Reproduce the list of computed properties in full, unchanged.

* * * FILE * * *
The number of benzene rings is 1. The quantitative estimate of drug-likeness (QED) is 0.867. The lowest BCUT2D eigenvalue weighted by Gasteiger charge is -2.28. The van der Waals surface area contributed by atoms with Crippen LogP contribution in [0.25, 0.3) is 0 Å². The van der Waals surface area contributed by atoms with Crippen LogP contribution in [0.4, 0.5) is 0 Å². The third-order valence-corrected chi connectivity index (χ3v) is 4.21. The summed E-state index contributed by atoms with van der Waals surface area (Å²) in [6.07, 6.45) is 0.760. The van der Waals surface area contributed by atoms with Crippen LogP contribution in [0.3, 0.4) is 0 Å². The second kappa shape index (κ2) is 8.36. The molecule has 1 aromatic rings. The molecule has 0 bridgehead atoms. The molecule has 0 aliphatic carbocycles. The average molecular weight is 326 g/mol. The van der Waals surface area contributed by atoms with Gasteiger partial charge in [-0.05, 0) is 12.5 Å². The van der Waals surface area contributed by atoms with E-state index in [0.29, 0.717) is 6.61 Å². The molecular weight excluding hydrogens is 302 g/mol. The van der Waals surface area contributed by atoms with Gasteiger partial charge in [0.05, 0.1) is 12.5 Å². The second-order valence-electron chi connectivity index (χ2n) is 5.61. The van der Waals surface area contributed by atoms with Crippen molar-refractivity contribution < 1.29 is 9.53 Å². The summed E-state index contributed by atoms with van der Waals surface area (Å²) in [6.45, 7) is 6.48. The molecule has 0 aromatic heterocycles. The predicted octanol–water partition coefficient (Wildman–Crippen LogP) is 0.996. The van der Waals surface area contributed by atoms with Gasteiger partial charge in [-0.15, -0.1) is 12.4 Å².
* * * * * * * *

The number of benzene rings is 1. The quantitative estimate of drug-likeness (QED) is 0.867. The lowest BCUT2D eigenvalue weighted by Gasteiger charge is -2.28. The van der Waals surface area contributed by atoms with Crippen LogP contribution in [0.25, 0.3) is 0 Å². The van der Waals surface area contributed by atoms with Crippen LogP contribution in [0.4, 0.5) is 0 Å². The third-order valence-corrected chi connectivity index (χ3v) is 4.21. The summed E-state index contributed by atoms with van der Waals surface area (Å²) in [6.07, 6.45) is 0.760. The van der Waals surface area contributed by atoms with Crippen LogP contribution in [0.3, 0.4) is 0 Å². The second kappa shape index (κ2) is 8.36. The molecule has 1 aromatic rings. The molecule has 0 bridgehead atoms. The molecule has 0 aliphatic carbocycles. The average molecular weight is 326 g/mol. The van der Waals surface area contributed by atoms with Gasteiger partial charge in [-0.05, 0) is 12.5 Å². The van der Waals surface area contributed by atoms with E-state index in [0.29, 0.717) is 6.61 Å². The molecular weight excluding hydrogens is 302 g/mol. The van der Waals surface area contributed by atoms with Gasteiger partial charge in [0.05, 0.1) is 12.5 Å². The second-order valence-electron chi connectivity index (χ2n) is 5.61. The van der Waals surface area contributed by atoms with Crippen molar-refractivity contribution < 1.29 is 9.53 Å². The summed E-state index contributed by atoms with van der Waals surface area (Å²) in [6.45, 7) is 6.48. The molecule has 0 aromatic heterocycles. The predicted octanol–water partition coefficient (Wildman–Crippen LogP) is 0.996. The van der Waals surface area contributed by atoms with Gasteiger partial charge in [-0.15, -0.1) is 12.4 Å².